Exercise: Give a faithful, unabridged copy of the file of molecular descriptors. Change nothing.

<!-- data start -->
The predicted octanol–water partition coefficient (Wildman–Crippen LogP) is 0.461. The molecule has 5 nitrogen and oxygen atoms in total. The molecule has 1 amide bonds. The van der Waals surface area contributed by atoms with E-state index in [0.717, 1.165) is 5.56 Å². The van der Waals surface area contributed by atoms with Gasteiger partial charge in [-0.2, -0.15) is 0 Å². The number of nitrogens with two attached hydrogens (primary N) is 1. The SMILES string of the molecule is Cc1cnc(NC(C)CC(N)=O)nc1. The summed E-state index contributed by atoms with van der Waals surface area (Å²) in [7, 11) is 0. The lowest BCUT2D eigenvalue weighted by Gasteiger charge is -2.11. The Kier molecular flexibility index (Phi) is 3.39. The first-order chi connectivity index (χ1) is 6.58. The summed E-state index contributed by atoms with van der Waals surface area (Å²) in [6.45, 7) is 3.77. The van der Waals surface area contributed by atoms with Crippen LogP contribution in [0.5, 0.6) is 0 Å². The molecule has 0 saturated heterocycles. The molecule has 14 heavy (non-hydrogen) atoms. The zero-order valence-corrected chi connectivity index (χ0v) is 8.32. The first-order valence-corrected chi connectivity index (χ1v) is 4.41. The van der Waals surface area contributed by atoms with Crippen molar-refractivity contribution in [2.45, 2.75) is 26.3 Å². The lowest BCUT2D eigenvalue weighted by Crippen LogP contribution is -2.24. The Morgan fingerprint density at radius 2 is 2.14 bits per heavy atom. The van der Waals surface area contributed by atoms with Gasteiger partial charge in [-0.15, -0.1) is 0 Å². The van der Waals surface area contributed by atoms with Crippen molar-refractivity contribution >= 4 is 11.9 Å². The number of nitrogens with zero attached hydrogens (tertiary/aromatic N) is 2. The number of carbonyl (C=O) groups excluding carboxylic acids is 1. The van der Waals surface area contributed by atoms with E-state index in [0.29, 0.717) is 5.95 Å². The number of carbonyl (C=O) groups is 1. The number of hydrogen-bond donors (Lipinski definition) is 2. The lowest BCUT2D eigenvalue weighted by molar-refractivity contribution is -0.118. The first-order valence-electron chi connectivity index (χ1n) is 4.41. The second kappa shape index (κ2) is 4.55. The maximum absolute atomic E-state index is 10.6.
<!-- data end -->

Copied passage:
The predicted octanol–water partition coefficient (Wildman–Crippen LogP) is 0.461. The molecule has 5 nitrogen and oxygen atoms in total. The molecule has 1 amide bonds. The van der Waals surface area contributed by atoms with E-state index in [0.717, 1.165) is 5.56 Å². The van der Waals surface area contributed by atoms with Gasteiger partial charge in [-0.2, -0.15) is 0 Å². The number of nitrogens with two attached hydrogens (primary N) is 1. The SMILES string of the molecule is Cc1cnc(NC(C)CC(N)=O)nc1. The summed E-state index contributed by atoms with van der Waals surface area (Å²) in [7, 11) is 0. The lowest BCUT2D eigenvalue weighted by Gasteiger charge is -2.11. The Kier molecular flexibility index (Phi) is 3.39. The first-order chi connectivity index (χ1) is 6.58. The summed E-state index contributed by atoms with van der Waals surface area (Å²) in [6.45, 7) is 3.77. The van der Waals surface area contributed by atoms with Crippen LogP contribution in [0.5, 0.6) is 0 Å². The molecule has 0 saturated heterocycles. The molecule has 14 heavy (non-hydrogen) atoms. The zero-order valence-corrected chi connectivity index (χ0v) is 8.32. The first-order valence-corrected chi connectivity index (χ1v) is 4.41. The van der Waals surface area contributed by atoms with Crippen molar-refractivity contribution in [2.45, 2.75) is 26.3 Å². The lowest BCUT2D eigenvalue weighted by Crippen LogP contribution is -2.24. The Morgan fingerprint density at radius 2 is 2.14 bits per heavy atom. The van der Waals surface area contributed by atoms with Gasteiger partial charge in [-0.15, -0.1) is 0 Å². The van der Waals surface area contributed by atoms with Crippen molar-refractivity contribution >= 4 is 11.9 Å². The number of nitrogens with zero attached hydrogens (tertiary/aromatic N) is 2. The number of carbonyl (C=O) groups excluding carboxylic acids is 1. The van der Waals surface area contributed by atoms with E-state index in [0.29, 0.717) is 5.95 Å². The number of carbonyl (C=O) groups is 1. The number of hydrogen-bond donors (Lipinski definition) is 2. The lowest BCUT2D eigenvalue weighted by molar-refractivity contribution is -0.118. The first-order valence-electron chi connectivity index (χ1n) is 4.41. The second kappa shape index (κ2) is 4.55. The maximum absolute atomic E-state index is 10.6.